In this 4 part blog, I will explain all aspects of cornering, for all levels of riding. In this section, the penultimate section, I will explain counter steering. I have already covered vision and Planning and Speed and Braking, I recommend you read those first before carrying on. The final part of the edit, out tomorrow, I will discuss linking bends.
So most of you I hope have already heard of counter steering. If you haven’t, don’t worry, to some extent you’ll already be doing it, without being aware. You might hear bikers talk about counter steering as steering in the opposite direction to the corner or leaning off the bike, but none of these are right.
Counter steering helps us to corner more effectively. Have you ever gone into a corner and drifted over towards the white line? Or even gone over to the other side of the road? This can be because you’re carrying too much speed and target fixating on the bend, but it can also be a lack of input into the handlebars, or counter steering. This technique will transform your riding and make you feel a lot more confident when taking a bend.
The Easy Explanation
The easiest way to explain (and this is for learner and advanced riders), is to look at the bend that you are about to go into. Let’s say it’s a left hand bend. Take your left palm and push forward and down (diagonally towards the ground) on the handlebar, in the direction you’re travelling. So in this instance, it’s to the left. The bike will start to lean over to the left. If you want to go around a right hand bend, you’ll need to push, forward and down on the right handle bar. This will lean the bike to the right. I tend to call it ‘bar pressure’ when explaining to my students, it makes it easier to understand and visualise what needs to be done.
You’ll only need a small amount of pressure when doing this, so practice on quiet roads to begin with and remember to loosen the grip on your bars! We only want about a 20-30% grip, as anything more than this will encourage your elbows to lock up and steering will become very difficult.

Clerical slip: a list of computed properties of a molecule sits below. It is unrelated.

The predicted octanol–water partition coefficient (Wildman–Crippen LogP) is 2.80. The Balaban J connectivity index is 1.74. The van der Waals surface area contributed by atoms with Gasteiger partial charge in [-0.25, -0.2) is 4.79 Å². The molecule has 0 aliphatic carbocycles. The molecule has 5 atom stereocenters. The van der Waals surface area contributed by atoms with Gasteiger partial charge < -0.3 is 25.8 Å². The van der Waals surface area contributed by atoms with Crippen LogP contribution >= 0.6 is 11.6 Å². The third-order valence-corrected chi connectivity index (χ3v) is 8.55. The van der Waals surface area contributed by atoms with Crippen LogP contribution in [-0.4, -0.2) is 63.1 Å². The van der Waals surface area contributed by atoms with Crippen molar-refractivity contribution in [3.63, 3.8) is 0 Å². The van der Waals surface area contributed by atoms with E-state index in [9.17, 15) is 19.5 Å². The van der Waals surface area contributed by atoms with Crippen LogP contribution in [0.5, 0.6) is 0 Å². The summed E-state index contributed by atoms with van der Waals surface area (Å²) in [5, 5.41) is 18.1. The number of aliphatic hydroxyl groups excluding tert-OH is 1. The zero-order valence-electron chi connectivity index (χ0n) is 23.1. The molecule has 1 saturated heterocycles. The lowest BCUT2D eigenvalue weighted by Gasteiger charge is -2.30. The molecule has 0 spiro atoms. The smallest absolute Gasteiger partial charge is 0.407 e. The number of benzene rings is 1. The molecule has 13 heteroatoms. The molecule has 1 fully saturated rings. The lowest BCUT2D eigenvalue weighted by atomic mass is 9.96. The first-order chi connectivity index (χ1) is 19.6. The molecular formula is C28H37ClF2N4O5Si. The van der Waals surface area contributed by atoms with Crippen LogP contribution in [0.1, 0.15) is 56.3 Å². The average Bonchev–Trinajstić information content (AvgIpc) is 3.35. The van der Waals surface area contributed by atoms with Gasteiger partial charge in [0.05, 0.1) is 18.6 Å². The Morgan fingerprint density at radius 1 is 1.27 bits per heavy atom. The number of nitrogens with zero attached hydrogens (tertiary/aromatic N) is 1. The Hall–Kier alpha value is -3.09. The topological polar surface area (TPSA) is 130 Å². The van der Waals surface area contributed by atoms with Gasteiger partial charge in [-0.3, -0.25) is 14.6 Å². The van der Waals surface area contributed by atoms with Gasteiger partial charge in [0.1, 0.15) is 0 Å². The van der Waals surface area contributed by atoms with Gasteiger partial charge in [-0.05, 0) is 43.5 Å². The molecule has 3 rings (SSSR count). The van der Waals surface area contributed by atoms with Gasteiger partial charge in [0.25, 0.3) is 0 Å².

More Experienced Riders
As a more experienced rider on a larger machine, I recommend a slightly more advanced method. This still includes putting pressure on the handlebar, forward and down in the direction you want to travel. However, it also includes using the other hand, to lift the handlebar upwards
and towards your body, to increase the lean angle on the bike. I teach this when I’m preparing students to undergo their Module One test on the Hazard Avoidance exercise. I also teach it at an advanced level.
When learners start their riding journey, there are so many different things to think about, they don’t have enough brain capacity to think about counter steering as well. Although at RMT Motorcycle Training, we teach counter steering from CBT onwards.
As we progress on to more powerful machines, it’s important we understand counter steering or bar pressure. It can be the difference between staying safe and ending up in a world of pain.
Remember this blog is to help support and guide you, but my recommendation is to ALWAYS undertake further training. It can be difficult to self critique what you’re doing. I’d also think twice about taking advice from anyone who isn’t a professional trainer. Unfortunately there’s a lot of poor or inappropriate advice out there.